Mild March Was Quite a Contrast to February

The preliminary statewide average March temperature was 45.9 degrees, 4.5 degrees above the 1991–2020 average and the 13th warmest on record going back to 1895. Preliminary statewide average total March precipitation was 4.10 inches, 1.16 inches above the 1991–2020 average and the 30th wettest on record going back to 1895.  

Data are provisional and may change slightly over time

Warm Start to Spring

Our suffering in February was rewarded by persistent mild temperatures in March. Figure 1 shows 23 out of 31 March days were warmer than the 1991–2020 average in the village of Normal. 

Figure 1. Daily temperatures in Normal, expressed as a departure from the long-term average.

As the maps below show, March average temperatures ranged from the low 40s in northern Illinois to low 50s in southern Illinois, which was between 3 and 5 degrees above the 1981–2010 normal (Figure 2). Last month, 20 daily high maximum temperature records and 16 daily high minimum temperature records were broken statewide. Chicago’s O’Hare Airport recorded a minimum temperature of 57 degrees on March 10, which broke the previous daily high minimum temperature record by 11 degrees.

Figure 2. February average temperature (left) and departure from the 1981-2010 normal (right).

The persistent warmth last month accelerated growing degree day accumulation and prompted an earlier than normal spring greening, the result of which was earlier stone fruit blooms. Unfortunately, an early bloom increases the risk of significant freeze damage to vulnerable crops such as peaches and cherries. This pattern is consistent with longer trends in early spring growing degree day accumulation. Figure 3 shows base 50 growing degree day accumulation between January 1 and April 1 each year and the date of the last spring 28-degree freeze between 1949 and 2020 in Belleville.

Figure 3. (Left) Accumulated base 50-degree growing degree day accumulation between January 1 and April 1 in Belleville. (Right) the date of last spring’s 28-degree freeze in Belleville. Trends are calculated over the period 1949 to 2020.

Growing degree day accumulation in the first three months of the year in Belleville shows a strong increase over the past seven decades, with a trend of 15 additional growing degree days per decade. Concurrently, the date of the last spring freeze has not changed significantly over that same time period and overall exhibits quite a bit of year-to-year variability. The combination of increasing heat accumulation in the first three months of the year with no appreciable change in the last spring freeze results in an overall increased risk of freeze damage to tender perennials and fruit trees.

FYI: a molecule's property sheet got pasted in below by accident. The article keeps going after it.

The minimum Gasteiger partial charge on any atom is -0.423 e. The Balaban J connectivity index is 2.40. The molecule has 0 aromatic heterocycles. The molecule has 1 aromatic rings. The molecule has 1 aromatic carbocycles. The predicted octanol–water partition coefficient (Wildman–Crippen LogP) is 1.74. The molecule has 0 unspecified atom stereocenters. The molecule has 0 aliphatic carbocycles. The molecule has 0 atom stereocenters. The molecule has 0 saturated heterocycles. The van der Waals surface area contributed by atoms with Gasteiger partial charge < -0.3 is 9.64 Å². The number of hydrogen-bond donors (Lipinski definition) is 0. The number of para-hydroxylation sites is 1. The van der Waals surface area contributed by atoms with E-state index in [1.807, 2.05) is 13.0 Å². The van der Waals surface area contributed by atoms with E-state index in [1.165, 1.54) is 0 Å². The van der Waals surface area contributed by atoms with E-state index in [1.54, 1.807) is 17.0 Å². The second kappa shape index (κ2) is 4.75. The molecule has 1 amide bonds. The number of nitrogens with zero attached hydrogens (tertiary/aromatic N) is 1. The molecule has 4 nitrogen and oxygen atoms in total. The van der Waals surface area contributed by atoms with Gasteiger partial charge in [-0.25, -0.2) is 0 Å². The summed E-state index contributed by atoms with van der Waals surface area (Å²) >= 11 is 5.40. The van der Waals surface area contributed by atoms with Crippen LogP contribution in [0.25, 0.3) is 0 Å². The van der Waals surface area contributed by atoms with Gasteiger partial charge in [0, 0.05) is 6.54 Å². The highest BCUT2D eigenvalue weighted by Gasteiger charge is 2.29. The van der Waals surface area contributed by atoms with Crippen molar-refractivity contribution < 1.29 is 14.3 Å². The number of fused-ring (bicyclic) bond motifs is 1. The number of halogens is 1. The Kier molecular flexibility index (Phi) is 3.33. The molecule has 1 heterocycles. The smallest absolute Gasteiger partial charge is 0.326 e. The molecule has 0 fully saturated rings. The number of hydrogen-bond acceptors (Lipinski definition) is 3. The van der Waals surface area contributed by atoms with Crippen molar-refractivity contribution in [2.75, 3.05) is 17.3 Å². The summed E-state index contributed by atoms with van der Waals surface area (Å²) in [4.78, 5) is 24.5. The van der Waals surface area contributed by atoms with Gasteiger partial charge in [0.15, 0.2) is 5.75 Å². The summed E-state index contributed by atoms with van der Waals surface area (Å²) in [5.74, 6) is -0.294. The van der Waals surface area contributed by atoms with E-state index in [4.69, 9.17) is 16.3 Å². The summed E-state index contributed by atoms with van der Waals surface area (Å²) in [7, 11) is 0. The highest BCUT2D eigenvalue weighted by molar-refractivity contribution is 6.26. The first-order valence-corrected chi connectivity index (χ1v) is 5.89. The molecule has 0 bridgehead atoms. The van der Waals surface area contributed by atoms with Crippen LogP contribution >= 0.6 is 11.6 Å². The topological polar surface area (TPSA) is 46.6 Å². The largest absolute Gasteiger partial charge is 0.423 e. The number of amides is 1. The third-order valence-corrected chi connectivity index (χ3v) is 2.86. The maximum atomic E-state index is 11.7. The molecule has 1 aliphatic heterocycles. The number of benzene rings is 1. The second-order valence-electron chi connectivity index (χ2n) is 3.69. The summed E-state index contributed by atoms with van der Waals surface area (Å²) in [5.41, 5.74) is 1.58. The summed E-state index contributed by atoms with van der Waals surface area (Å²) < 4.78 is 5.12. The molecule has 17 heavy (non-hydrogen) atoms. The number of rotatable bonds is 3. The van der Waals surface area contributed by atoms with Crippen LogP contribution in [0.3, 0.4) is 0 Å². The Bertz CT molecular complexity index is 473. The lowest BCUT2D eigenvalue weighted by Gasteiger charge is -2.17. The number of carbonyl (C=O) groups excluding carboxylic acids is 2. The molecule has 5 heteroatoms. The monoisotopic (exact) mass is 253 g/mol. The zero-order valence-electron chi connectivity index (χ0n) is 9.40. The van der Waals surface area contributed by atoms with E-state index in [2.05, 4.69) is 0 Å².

The preliminary statewide average March temperature was 45.9 degrees, 4.5 degrees above the 1991–2020 average and the 13th warmest on record going back to 1895. In fact, last month was the warmest March statewide since 2012; however, the statewide average temperature last month was still nearly 10 degrees below that in 2012, demonstrating how unusually warm March 2012 was.

Have and Have Nots of March Rain

The first third of last month was very dry across the state. As the maps in Figure 4 show, most of the state north of Interstate 64 received less than 0.05 inches of precipitation in the first 10 days of March. A pattern change around the middle of the month brought several rounds of storms and heavier rain to southern and central Illinois. One CoCoRaHS observer south of Carbondale in Jackson County observed 3.98 inches of rain on March 12. In all, March total precipitation ranged from just over 1 inch in northeast Illinois to over 5 inches throughout most of southern Illinois. March precipitation departures ranged from nearly 3 inches above the 1981–2010 normal in southwest Illinois to nearly 2 inches below the 1981–2010 normal in northeast Illinois.

Figure 4. Maps show (left) total precipitation between March 1 and 10, (middle) total precipitation for the entire month, and (right) March total precipitation departure form 1981-2010 normal.

The heavier precipitation was received either well or poorly depending on the part of the state. Southern Illinois soils were previously at or above normal moisture levels coming into March, so the additional precipitation resulted in standing water in fields and minor to moderate flooding along the Big Muddy River and Wabash River, among others in the region. However, the rain was welcome on drier central Illinois soils. In response to the improvement in moisture conditions in central Illinois, the U.S. Drought Monitor removed all moderate drought in its March 16 map; the first time Illinois was free of drought since August 2020.